Bonum Certa Men Certa

David Kappos From IBM and the USPTO is Still Lobbying for Software Patents, This Time With a New Glorified 'Paper'

Fueling patent lawyers' propaganda mill, antagonising scientists

“Along with many other computer scientists, I would like to ask you to reconsider the current policy of giving patents for computational processes.

“There are far better ways to protect the intellectual property rights of software developers than to take away their right to use fundamental building blocks.

“I find a considerable anxiety throughout the community of practicing computer scientists that decisions by the patent courts and the Patent and Trademark Office are making life much more difficult for programmers. ”

--Professor Donald Knuth, world renowned algorithms researcher



Summary: The infamous attorney from IBM, who later worked for the 'Intellectual Property' [sic] establishment and became Director of the United States Patent and Trademark Office (USPTO), promotes the fiction that software patents are good for the US, despite them helping patent trolls and monopolies/oligopolies (like IBM)

THERE has been somewhat of a stir and a reaction to this paper in favour of software patents [PDF]. It has, as expected, been promoted by pro-software patents sites (and suffice to say, that practically means patent lawyers' media). There is pushback from people who actually deal with software, including software developers.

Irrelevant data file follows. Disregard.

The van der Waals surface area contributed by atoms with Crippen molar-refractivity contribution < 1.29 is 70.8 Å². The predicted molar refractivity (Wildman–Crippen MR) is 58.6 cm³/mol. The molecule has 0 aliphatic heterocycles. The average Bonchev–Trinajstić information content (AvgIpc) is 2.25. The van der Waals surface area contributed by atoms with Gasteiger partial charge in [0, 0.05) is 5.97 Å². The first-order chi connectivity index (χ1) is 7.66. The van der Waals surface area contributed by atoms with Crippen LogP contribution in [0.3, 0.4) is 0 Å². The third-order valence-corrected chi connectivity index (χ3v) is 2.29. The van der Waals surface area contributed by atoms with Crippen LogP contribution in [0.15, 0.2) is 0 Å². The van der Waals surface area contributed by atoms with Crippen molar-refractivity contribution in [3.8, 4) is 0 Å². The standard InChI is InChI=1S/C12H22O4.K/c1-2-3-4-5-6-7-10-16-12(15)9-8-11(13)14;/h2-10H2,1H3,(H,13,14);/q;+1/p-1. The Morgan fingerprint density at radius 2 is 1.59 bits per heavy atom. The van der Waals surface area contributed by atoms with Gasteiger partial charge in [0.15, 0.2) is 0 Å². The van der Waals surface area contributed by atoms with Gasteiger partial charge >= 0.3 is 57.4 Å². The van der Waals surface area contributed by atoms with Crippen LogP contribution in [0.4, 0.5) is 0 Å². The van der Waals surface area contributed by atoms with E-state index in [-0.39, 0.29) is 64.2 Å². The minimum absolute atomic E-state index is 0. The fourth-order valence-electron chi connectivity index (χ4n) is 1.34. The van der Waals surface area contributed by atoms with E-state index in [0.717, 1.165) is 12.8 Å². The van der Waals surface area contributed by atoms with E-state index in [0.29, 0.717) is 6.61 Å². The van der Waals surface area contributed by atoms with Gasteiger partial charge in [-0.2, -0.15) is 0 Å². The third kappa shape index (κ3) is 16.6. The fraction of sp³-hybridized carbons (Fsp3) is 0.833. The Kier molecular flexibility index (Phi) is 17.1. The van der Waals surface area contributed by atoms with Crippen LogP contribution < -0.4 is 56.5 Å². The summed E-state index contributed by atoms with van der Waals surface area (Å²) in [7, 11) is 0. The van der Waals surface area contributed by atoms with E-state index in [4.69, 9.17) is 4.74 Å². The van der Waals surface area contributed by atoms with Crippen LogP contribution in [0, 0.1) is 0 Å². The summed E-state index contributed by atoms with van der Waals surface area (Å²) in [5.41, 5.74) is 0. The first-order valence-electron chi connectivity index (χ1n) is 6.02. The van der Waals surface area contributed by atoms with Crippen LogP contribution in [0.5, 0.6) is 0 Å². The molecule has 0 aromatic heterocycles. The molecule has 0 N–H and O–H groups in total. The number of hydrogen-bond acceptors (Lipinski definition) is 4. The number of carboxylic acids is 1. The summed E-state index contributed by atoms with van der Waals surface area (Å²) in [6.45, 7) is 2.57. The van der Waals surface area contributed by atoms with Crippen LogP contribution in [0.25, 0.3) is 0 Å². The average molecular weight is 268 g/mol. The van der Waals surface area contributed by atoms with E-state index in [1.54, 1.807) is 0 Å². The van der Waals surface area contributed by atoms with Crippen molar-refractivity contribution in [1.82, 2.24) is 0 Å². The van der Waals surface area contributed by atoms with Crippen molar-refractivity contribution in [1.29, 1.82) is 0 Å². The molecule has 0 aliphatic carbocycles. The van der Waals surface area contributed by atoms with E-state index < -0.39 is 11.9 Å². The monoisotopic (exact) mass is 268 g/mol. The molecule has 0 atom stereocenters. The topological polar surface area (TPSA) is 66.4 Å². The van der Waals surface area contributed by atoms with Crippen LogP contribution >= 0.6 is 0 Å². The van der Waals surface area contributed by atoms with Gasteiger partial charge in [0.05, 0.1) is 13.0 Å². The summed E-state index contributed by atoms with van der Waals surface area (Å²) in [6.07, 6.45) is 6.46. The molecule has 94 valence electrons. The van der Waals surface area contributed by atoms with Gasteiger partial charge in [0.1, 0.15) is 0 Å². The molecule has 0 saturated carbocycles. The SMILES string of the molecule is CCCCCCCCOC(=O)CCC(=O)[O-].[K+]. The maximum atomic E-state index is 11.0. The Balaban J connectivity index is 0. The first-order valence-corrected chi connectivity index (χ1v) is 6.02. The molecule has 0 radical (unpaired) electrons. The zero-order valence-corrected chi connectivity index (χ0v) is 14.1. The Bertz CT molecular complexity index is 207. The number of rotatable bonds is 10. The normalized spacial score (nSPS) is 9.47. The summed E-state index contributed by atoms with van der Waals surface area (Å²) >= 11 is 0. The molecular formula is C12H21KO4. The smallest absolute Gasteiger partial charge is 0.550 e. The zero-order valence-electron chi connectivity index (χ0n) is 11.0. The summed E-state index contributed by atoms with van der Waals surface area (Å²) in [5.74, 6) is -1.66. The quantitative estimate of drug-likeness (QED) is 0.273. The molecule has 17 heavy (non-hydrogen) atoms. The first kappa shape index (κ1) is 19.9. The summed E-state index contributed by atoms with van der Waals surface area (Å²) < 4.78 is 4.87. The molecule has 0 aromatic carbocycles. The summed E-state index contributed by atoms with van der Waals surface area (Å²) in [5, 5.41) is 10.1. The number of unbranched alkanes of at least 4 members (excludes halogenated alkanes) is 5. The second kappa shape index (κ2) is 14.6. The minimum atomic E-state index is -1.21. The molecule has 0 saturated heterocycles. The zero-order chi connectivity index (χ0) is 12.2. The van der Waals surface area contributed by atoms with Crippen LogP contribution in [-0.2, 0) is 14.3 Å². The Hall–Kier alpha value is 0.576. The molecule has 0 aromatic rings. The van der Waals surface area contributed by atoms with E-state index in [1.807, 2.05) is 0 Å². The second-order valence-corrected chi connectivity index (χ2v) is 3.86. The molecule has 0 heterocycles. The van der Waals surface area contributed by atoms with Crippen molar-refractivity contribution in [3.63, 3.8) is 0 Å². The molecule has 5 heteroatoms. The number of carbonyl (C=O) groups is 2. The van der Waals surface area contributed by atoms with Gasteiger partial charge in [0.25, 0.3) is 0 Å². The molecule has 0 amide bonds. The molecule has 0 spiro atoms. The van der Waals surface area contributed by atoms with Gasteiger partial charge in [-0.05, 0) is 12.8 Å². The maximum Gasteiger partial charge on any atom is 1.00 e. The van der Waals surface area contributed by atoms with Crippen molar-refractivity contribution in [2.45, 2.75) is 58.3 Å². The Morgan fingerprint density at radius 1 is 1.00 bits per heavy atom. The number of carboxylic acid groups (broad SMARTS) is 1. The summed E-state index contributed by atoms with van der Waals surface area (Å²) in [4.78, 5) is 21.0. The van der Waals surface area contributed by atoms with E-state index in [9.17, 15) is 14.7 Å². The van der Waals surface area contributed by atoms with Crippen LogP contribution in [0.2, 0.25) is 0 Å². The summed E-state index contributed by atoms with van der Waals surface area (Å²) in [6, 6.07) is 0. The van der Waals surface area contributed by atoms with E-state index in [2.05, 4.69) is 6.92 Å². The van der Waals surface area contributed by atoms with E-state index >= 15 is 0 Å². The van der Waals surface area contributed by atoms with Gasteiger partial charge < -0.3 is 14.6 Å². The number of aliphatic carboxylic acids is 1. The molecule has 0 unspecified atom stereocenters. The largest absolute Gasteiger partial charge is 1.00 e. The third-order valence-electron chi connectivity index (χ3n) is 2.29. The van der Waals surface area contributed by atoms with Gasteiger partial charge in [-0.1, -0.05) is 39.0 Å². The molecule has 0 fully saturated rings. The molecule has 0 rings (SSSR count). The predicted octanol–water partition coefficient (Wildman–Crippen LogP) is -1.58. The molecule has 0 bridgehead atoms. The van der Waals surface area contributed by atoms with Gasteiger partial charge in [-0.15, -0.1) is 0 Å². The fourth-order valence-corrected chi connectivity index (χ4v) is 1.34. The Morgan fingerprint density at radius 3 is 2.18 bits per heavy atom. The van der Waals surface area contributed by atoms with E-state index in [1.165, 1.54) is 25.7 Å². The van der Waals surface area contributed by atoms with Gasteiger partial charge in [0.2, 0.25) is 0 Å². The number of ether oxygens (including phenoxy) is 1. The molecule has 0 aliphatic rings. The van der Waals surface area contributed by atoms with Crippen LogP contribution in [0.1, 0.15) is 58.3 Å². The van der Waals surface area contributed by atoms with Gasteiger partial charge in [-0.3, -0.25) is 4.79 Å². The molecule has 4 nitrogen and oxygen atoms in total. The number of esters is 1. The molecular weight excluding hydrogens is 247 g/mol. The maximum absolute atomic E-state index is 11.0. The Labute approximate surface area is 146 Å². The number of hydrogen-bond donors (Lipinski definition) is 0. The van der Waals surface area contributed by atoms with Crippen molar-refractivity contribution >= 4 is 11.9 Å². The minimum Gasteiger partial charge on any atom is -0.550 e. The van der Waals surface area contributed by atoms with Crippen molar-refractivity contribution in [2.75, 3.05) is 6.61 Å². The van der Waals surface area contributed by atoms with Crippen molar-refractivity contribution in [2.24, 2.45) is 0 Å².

"Kappos apparently knows better than the courts what's good for the country."Calls to counter the author, who despite courts' rulings still wants to guard software patents, could be found online, including in IP Watch. Hugo Roy (FSFE) reacts with: "Arguing that the US software market is thriving *because* software is patentable there."

This makes no sense at all, but then again, consider who the author is. It's the former head of the USPTO, who repeatedly pushed for software patents, defended them, arguably expanded their scope, and collectively belittled their critics, just like his former employer (IBM). He is not a scientist but a lawyer or "an attorney" (putting aside a bachelor's degree from over three decades ago). He is current Partner at Cravath, Swaine and Moore, i.e. a law firm. David Kappos is a proponent of software patents, which are falling, failing, burning and crashing after the SCOTUS ruling on Alice. Kappos apparently knows better than the courts what's good for the country. Here is what IP Watch wrote last week:

In a clarion call to policymakers, former United States Patent and Trademark Director David Kappos said recently that this year’s unprovoked drop in patent filings in the United States is unprecedented and signals a shift toward more secrecy by inventors trying to protect their ideas. Meanwhile, the US trend toward antitrust actions at home is having deleterious effects for US businesses overseas, he said.


The paper from Kappos is long, so we have not read it yet (only took a glance). It's too long to rebut on a point-by-point basis, unless we spend a day or so embarking on the task (it's a resources issue, not a feasibility issue). Based on the above, Kappos tried to excuse the fall of patents by blaming it on "secrecy by inventors" (no pursuit of monopolies with a negative connotation like secrecy, as if they're doing something suspect or suspicious). To be fair, it's not a direct quote from Kappos, but if that's a point which he actually made, then his argument is extremely weak. Pretty much all arguments in favour of software patents (weighing the downsides too) are ludicrous at best, especially when viewed from the angle of software developers. Kappos' message was only promoted by pro-software patents sites and patent lawyers' media, as one might expect. We are talking about sites like ManagingIP, which are now organising "European Patent Reform Forum in Munich" (almost definitely stuffed with patent lawyers and no scientists on the panel/s).